Iceland becomes first country to punish companies for paying women less

Employers in Iceland that fail to ensure pay parity will now be subject to fines, thanks to a law that went into effect on January 1.

Iceland began the new year by becoming the first country in the world to mandate that all its companies must pay men and women equally.

Common Dreams said that after years of passing legislation promoting equal pay, employers that fail to ensure pay parity will now be subject to fines, thanks to a law that went into effect on January 1.

“We have had legislation saying that pay should be equal for men and women for decades now but we still have a pay gap,” Dagny Osk Aradottir Pind of the Icelandic Women's Rights Association told Al Jazeera.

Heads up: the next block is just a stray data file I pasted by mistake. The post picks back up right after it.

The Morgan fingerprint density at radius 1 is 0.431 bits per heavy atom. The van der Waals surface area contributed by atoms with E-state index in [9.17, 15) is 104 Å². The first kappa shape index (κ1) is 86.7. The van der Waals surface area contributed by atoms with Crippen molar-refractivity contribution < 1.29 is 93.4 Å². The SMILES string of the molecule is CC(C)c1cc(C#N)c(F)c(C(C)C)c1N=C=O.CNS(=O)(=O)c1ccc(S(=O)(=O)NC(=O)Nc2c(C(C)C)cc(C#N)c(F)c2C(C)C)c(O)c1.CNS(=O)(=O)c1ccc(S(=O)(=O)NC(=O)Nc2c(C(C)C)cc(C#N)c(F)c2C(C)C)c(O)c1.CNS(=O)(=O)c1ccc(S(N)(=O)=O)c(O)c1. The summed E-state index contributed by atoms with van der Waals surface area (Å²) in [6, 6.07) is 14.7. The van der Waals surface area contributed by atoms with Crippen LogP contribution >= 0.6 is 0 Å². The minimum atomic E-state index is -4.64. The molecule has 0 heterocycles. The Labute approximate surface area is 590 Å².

“We have managed to raise awareness, and we have managed to get to the point that people realise that the legislation we have had in place is not working, and we need to do something more.”

Under the new law, companies that employ more than 25 people will have to prove to the government that they are paying men and women equally. Officials hope the move will help Iceland to completely close its gender wage gap by 2020.

Iceland has a record of policies promoting gender equality, filling nearly 50% of its parliamentary seats with women. For the past nine years, the small island country has been the world’s highest-ranking nation in terms of gender equality according to the World Economic Forum's (WEF) Global Gender Gap Report.

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